Faced with more tactics than I could fit into a class, I surveyed my winter students and discovered that most of them were especially interested in having a video assignment. I had wanted to try out a video assignment since my University of Georgia colleague Kaye Sweetser shared her video assignment, best practices for video, video secrets for success by PR innovator Paull Young and student examples.
Thanks to Kaye’s inspiration and student interest, below is the assignment I created.
You will work as part of a team to write a script and publicity plan for a video that lasts between one and three minutes.
The purpose of the video is to promote the study of public relations at the University of Oregon. The primary audience is high school students, particularly students who live in the Northwest and enjoy writing. The video has to be appropriate for parents and has to be a video that the University could use if you wanted to submit it for approval.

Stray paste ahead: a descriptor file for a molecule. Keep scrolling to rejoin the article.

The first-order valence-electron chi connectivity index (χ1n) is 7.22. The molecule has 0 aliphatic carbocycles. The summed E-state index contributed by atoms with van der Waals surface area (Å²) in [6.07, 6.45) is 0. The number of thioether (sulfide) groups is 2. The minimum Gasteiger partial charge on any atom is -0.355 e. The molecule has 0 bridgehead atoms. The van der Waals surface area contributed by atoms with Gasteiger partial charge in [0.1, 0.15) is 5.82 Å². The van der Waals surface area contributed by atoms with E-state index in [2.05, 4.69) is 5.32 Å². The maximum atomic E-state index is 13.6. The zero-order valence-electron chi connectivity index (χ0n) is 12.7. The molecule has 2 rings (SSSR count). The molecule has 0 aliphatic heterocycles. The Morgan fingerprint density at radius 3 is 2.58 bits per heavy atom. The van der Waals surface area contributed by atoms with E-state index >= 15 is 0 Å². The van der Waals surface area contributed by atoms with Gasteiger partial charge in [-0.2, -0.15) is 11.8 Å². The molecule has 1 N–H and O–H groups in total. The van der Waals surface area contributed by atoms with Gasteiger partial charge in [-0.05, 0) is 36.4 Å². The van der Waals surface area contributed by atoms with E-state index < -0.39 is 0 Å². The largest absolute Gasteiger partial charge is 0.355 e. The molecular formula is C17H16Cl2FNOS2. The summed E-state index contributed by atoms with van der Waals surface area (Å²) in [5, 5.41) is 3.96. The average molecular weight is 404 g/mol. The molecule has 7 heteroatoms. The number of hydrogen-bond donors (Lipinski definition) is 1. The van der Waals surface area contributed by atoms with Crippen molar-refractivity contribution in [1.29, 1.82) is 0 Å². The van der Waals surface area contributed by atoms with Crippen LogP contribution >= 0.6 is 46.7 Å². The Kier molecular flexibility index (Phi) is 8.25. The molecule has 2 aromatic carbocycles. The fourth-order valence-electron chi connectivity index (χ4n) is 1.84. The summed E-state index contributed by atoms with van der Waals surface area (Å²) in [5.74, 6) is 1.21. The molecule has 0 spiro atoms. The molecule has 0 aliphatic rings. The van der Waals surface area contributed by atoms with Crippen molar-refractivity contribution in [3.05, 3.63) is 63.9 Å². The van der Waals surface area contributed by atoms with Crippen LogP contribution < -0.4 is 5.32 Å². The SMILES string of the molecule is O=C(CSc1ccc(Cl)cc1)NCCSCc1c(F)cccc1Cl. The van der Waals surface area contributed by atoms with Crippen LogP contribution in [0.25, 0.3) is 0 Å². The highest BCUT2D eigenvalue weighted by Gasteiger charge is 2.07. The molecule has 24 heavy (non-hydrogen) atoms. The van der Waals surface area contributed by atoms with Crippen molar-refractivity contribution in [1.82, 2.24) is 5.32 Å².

In the video, you will need to concisely establish
- What public relations is
- Why people should pursue it as a career
- Why people should study public relations at the University of Oregon
Remember to cite your sources and avoid using copyrighted material. The video has to be entertaining and informative.
Track A: Creating the Video
Write a script and publicity plan for the video. Shoot the video, edit it and submit a final version to me. With this track, you will take on one of the following roles. You will also support your team in the completion of their roles.